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J Neurochem. 2015 Oct;135(2):416-30. doi: 10.1111/jnc.13270. Epub 2015 Sep 2.

Inhibiting amyloid β-protein assembly: Size-activity relationships among grape seed-derived polyphenols.

Author information

  • 1Department of Neurology, David Geffen School of Medicine, University of California, Los Angeles, California, USA.
  • 2Medical Scientist Training Program, Neuroscience Interdepartmental Ph.D. Program, University of California, Los Angeles, California, USA.
  • 3Departments of Psychiatry and Neuroscience, Icahn School of Medicine at Mount Sinai, One Gustave L. Levy Place, New York, New York, USA.
  • 4Department of Neurology, Icahn School of Medicine at Mount Sinai, One Gustave L. Levy Place, New York, New York, USA.
  • 5Geriatric Research, Education and Clinical Center (GRECC), James J. Peters Veterans Affairs Medical Center, 130 West Kingsbridge Road, Bronx, New York, USA.
  • 6Molecular Biology Institute (MBI), and Brain Research Institute (BRI), David Geffen School of Medicine, University of California, Los Angeles, California, USA.

Abstract

Epidemiological evidence that red wine consumption negatively correlates with risk of Alzheimer's disease has led to experimental studies demonstrating that grape seed extracts inhibit the aggregation and oligomerization of Aβ in vitro and ameliorate neuropathology and behavioral deficits in a mouse model of Alzheimer's disease. The active agent in the extracts is a mixed population of polyphenolic compounds. To evaluate the relative potency of each of these compounds, HPLC was used to fractionate the mixture into monomers, dimers, and oligomers. Each fraction was analyzed for its effect on Aβ conformational dynamics (circular dichroism), oligomerization (zero-length photochemical cross-linking), aggregation kinetics (Thioflavin T fluorescence), and morphology (electron microscopy). The relative activities of each fraction were determined on the basis of molar concentration (mol/L) or mass concentration (g/L). When molar concentration, the number concentration of each polyphenolic compound, was considered, the oligomer fraction was the most potent inhibitor of Aβ oligomerization and aggregation. However, when mass concentration, the number concentration of phenolic groups, was considered, monomers were the most potent inhibitors. To understand these ostensibly contradictory results, a model of polyphenol:Aβ complexation was developed. This model, which was found to be consistent with published X-ray crystallographic studies, offers an explanation for the effects of functional group polyvalency on inhibitor activity. Our data emphasize the importance of an in-depth understanding of the mechanism(s) underlying 'concentration dependence' in inhibitor systems involving polyfunctional agents.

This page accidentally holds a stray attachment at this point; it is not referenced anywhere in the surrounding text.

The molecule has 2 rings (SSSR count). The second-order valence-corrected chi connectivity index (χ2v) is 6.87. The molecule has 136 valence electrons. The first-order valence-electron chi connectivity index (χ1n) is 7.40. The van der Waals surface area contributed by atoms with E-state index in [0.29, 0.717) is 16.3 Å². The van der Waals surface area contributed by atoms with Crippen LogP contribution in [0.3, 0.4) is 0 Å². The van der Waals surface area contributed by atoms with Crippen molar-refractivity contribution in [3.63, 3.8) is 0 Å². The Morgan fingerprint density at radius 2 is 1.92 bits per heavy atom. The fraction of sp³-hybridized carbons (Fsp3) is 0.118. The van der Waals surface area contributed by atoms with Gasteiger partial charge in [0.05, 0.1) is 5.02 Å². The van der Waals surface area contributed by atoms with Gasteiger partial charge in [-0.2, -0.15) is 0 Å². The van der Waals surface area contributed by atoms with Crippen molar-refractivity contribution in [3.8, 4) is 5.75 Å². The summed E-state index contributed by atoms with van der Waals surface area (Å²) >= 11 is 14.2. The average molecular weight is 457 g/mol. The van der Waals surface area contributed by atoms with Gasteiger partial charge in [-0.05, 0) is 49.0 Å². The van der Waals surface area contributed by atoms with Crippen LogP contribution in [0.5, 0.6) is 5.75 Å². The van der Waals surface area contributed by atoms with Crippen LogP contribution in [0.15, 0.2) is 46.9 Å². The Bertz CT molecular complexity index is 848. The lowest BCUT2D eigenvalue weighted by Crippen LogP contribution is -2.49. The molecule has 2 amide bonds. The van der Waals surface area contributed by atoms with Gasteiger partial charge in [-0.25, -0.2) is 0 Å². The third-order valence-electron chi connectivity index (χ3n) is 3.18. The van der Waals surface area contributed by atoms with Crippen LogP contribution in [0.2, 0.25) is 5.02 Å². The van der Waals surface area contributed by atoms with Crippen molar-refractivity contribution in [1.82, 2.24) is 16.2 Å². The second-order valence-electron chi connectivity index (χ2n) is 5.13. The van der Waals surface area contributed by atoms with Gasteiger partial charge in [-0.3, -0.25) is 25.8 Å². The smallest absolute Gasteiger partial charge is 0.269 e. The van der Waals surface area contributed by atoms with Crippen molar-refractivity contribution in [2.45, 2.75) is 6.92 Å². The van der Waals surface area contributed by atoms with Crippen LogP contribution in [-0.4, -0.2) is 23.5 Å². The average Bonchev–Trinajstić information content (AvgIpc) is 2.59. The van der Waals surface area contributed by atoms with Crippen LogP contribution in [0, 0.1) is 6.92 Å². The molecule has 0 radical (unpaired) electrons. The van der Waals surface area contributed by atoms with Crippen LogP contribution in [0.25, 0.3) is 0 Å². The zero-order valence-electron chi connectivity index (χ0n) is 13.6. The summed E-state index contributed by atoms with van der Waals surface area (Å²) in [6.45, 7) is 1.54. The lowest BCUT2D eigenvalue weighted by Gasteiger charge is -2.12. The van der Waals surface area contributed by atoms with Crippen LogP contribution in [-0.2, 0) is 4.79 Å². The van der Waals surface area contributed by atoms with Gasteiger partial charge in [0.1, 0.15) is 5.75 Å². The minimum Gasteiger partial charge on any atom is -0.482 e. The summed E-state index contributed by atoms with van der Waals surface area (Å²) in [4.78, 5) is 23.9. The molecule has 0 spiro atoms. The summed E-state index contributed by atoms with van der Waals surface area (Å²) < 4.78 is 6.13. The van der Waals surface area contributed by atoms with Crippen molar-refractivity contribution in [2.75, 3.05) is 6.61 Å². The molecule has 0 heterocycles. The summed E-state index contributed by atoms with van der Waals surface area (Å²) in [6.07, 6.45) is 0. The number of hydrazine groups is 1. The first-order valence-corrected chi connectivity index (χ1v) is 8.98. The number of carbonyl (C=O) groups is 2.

KEYWORDS:

Alzheimer's disease; amyloid β-protein (Aβ); grape seeds; inhibitors; oligomers; polyphenols

PMID:
26228682
DOI:
10.1111/jnc.13270
[PubMed - indexed for MEDLINE]
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